Low price; tidy dimensions; adult-friendly back seat; agreeable ride quality; decent amount of standard equipment
Noisy and underpowered base engine; unpleasant CVT; scant cargo capacity
Restyling at the front and rear, bringing LED running lights to the higher trims. Mitsubishi says it has worked at reducing noise, vibration and harshness to make the ride quieter. The infotainment system receives a 7-inch touchscreen and is now compatible with Apple CarPlay/Android Auto smartphone interfaces. The center console has a new design, and so does the shift lever. There's also a new-for-2018 optional Touring package that brings some advanced driver aids. The GT version (previously the top trim level) has been dropped, resulting in some equipment being reshuffled. See the 2018 Mitsubishi Outlander Sport models for sale near you
At these prices, the 2.4 SEL is probably affordable. Better to have the gutsier engine and equipment. Consider the Touring package for the extra safety features as well. However, your ideal small crossover might lie beyond the confines of a Mitsubishi dealership.
The 2018 Mitsubishi Outlander Sport is offered in 2.0 ES, 2.0 LE, 2.4 SE and 2.4 SEL trim levels.
The 2.0 ES ($21,235) starts with 18-in alloy wheels, LED taillights, heated mirrors, power accessories, automatic climate control, cruise control, tilt-telescopic steering wheel with audio controls, 6-way manually adjustable driver's seat, voice command for phones and music devices, cloth upholstery, 60/40-split folding rear seats, rearview camera, a 7-in touchscreen and a 4-speaker audio system with Bluetooth, USB connectivity and HD radio.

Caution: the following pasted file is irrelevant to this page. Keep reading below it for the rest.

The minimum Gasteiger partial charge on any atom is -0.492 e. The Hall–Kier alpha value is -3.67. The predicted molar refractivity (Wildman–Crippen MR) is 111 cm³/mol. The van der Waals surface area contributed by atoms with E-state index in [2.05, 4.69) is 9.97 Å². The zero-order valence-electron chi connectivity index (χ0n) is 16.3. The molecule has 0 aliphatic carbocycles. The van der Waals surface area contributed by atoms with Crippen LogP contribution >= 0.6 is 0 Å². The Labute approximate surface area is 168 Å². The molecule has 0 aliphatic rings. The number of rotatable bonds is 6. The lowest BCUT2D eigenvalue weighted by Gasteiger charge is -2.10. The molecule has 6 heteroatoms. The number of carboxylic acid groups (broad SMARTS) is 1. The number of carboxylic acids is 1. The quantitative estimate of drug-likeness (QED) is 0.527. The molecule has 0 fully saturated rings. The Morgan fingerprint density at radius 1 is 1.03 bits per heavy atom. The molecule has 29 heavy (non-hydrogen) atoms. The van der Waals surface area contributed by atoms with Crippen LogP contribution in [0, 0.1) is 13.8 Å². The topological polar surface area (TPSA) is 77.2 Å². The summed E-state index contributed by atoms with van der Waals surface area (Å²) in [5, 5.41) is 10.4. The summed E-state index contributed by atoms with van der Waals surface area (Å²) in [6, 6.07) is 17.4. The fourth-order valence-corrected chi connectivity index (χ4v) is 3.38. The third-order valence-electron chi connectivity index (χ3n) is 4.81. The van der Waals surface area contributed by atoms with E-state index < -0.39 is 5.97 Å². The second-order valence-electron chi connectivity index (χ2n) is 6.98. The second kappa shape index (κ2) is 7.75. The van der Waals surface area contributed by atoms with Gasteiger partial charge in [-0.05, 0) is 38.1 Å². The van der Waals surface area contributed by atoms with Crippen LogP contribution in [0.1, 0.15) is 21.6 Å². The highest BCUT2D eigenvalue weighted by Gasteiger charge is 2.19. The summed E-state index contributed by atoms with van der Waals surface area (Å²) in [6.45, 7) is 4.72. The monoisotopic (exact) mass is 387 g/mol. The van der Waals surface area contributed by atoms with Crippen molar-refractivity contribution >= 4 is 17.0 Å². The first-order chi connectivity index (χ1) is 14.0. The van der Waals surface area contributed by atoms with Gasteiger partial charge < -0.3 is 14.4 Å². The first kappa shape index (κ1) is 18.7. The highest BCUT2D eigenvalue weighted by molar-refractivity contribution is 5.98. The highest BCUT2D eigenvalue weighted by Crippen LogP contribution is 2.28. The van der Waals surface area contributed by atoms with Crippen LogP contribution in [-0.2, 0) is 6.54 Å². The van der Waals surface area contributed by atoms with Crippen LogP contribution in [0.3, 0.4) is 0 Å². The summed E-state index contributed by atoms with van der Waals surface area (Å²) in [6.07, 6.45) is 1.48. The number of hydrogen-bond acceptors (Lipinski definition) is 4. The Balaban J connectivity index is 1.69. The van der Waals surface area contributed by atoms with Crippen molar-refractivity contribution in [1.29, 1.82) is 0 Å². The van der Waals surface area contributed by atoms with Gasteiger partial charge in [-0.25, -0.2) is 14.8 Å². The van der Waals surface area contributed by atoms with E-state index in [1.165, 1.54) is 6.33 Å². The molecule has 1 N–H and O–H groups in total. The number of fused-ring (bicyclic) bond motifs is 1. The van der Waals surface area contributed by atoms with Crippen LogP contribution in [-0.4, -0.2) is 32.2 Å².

The 2.0 LE ($23,435) adds fog lights, LED running lights, heated front seats and a leather-wrapped steering wheel.
The 2.4 SE ($23,835) has the larger engine and CVT, plus keyless entry/ignition, dual USB ports, Apple CarPlay/Android Auto smartphone integration and a 6-speaker audio system with satellite radio.
The 2.4 SEL ($25,335) brings rain-sensing wipers, high-intensity discharge (HID) headlights, leather seating surfaces, sliding rear center armrest, power-folding mirrors, 8-way power-adjustable driver's seat, aluminum pedals, steering wheel-mounted gearshift paddles, black roof rails and a self-dimming rearview mirror.
Some of the fancier standard features in the higher trims are optional in the lower levels.
The Touring package is available in the SEL trim, bringing a panoramic sunroof, forward-collision mitigation, lane-departure warning, automatic on/off high beams and a 9-speaker/710-watt Rockford Fosgate audio system (bear in mind that this setup's subwoofer cuts cargo space behind the rear seats from 21.7 cu ft. to 20.1 cu ft.).
|Basic||5 Years/60,000 Miles|
|Drivetrain||10 Years/100,000 Miles|
|Corrosion||7 Years/100,000 Miles|
|Roadside Assistance||5 Years/Unlimited Miles|
2018 Honda HR-V -- Based on the excellent Fit. Good cargo/people combinations and a much newer model than the Outlander Sport.
2018 Mazda CX-3 -- Also a newer model than the Outlander Sport and one of the more entertaining vehicles in this class.
2018 Jeep Renegade -- A little ruggedness is cool. And this is yet another newer model.
2018 Fiat 500X -- Charming, affordable and, yes, newer than the Outlander Sport.
2018 Subaru Crosstrek -- Comes with all-wheel drive as standard and is popular with the Subaru faithful. Not blessed with a punchy engine, however. An all-new generation debuted for the 2018 model year.
Used Honda CR-V -- It's bigger, but still considered compact. This is the best-selling crossover for a reason -- it's so good at so many things.